By Rocket Unrue
Esports is a growing phenomenon that even those that have never picked up a controller to play have likely noticed.
While many trivialized Street Fighter as a fad or a child’s toy, even in its early days a sport was forming.
In a financial review released Aug. 3, Capcom Co. stated: “the Company sees esports as an integral part of its future growth strategy and is working to consolidate its position in this expanding market with upfront capital allocation and investments in human resources.”
While Capcom Co. may have been investing in recent years, the real magic comes from the grassroots organizers and players that were there from the start.
Local to Florida is Community Effort Orlando, arguably in the top three tournaments of the United States annually. It is organized by Alexander Jebailey.
Currently, in-person tournaments are on hold due to the coronavirus pandemic, but the streaming platform Twitch keeps the community together.
The Scribe checked in with David-Paul Mattock, aka “AutoMattock,” during his live stream to see if he could answer some questions and he did not disappoint. AutoMattock has been featured on Season 2 of Street Fighter League and is currently partnered with both Twitch and YouTube video services.
On Sept. 12at roughly 2:30 p.m., AutoMattock was entertaining on average 200 viewers and engaging them in dialog. The Twitch platform allows for the host to interact with his or her audience via chat box along with many other tools.
During this session, AutoMattock submitted a simple form for his viewers to fill out. The form allowed them to enter a queue to be invited to his play session and practice live on stream with him.
As a viewer, I watched patiently and asked questions in-between his sets when he was more likely to take notice of his chat window. During that time one of his viewers expressed disappointment in their performance and apologized in chat to all the other viewers watching.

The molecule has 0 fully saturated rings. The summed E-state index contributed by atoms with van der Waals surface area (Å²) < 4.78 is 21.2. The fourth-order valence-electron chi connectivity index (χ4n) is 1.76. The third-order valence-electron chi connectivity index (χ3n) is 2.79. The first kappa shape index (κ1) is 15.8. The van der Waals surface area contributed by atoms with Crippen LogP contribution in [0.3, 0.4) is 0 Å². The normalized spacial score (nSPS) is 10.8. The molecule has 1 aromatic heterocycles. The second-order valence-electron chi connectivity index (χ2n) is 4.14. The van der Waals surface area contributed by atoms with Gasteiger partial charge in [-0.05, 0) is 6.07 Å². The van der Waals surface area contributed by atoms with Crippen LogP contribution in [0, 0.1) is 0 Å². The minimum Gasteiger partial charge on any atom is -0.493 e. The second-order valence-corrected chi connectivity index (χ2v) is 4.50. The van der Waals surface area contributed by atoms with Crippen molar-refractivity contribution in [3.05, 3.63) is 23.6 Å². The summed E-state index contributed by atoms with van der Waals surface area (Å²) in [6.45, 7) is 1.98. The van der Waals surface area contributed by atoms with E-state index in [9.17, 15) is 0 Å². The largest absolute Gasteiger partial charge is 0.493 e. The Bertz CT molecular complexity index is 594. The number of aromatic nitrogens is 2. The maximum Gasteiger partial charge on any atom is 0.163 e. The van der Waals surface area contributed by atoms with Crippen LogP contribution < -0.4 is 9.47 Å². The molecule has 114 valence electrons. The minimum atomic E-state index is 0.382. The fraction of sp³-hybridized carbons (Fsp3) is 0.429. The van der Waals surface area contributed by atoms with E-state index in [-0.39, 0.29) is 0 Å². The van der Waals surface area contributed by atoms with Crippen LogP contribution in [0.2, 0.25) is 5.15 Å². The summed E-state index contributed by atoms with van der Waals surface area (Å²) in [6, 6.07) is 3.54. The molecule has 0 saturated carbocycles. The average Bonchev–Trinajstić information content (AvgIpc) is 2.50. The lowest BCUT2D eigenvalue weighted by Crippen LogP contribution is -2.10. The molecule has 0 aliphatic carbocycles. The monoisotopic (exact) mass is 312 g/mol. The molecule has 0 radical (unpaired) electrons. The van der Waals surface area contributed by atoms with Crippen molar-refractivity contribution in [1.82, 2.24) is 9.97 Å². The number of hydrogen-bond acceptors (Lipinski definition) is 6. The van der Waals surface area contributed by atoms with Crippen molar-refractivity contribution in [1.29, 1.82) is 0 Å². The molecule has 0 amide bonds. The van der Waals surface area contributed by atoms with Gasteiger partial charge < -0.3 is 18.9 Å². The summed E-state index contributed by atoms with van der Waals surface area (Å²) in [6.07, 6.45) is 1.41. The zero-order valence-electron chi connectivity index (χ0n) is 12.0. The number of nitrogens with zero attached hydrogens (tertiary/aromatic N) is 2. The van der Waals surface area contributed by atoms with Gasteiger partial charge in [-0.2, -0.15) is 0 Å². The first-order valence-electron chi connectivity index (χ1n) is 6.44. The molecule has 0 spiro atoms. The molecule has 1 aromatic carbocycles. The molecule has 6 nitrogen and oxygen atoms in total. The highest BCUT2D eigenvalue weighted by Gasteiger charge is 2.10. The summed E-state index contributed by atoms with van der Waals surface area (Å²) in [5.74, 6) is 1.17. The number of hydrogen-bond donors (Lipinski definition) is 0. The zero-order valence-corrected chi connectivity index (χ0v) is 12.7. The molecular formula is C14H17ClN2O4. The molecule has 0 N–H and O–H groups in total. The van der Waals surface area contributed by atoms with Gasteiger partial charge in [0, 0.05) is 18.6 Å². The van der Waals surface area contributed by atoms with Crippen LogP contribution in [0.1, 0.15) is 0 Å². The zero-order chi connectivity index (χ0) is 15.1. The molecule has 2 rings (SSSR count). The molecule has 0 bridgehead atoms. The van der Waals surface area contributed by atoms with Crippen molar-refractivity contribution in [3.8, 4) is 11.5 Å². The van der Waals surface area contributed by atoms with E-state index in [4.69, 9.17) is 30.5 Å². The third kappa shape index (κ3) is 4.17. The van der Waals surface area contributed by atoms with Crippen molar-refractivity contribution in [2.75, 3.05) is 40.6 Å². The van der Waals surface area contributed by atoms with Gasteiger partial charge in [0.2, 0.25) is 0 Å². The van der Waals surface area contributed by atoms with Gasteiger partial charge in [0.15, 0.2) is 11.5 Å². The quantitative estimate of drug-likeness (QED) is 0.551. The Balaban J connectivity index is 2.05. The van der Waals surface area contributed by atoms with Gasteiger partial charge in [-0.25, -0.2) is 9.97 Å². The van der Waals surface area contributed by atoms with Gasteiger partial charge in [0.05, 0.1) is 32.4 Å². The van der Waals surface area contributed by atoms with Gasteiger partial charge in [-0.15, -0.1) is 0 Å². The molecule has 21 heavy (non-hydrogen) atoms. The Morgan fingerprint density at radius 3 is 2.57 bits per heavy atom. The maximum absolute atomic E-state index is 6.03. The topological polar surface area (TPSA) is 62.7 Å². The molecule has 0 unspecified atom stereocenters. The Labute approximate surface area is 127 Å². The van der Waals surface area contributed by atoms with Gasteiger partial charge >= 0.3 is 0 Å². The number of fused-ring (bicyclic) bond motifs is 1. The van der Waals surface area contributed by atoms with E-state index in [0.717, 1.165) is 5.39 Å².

AutoMattock took a moment to uplift the disappointed viewer with a quick reminder that: “We are here to elevate.”
It was an example of a teaching moment and a common belief in the Street Fighter community. The way to grow as a competitor is to have competition. The quickest way to have better competition is to better your opponent; just as stone sharpens stone.
While that has been my general experience over the last 6 years with the Fighting Game Community, when I asked AutoMattock the existential question about that idea, he laughed and asked me to contact him directly via Twitter.
I did reach out for further comment on if the Fighting Game Community was unique in “elevating” your opponents and if that has been his general experience.
AutoMattock explained, “Street Fighter can def be toxic” which is a common experience in online gaming. He goes on to share “but I don’t really care. Usually (sic) its a reflection of the person who is streaming. I tend to be pretty cool so it (sic) bring other people who are good to be around so again, not something I worry about.”
The personalities that make up the Fighting Game Community are as important as personalities in any major sport. They create the legends, the lore, and all the fanfare one expects to see with any championed sport.
So while tournaments may currently be on hold, the community continues to grow with the efforts of streamers like AutoMattock. To check-in with AutoMattock, he can be at
seen atataattwitch.tv/automatock https://www.twitch.tv/automattock or reached on Twitter @AutoMattock.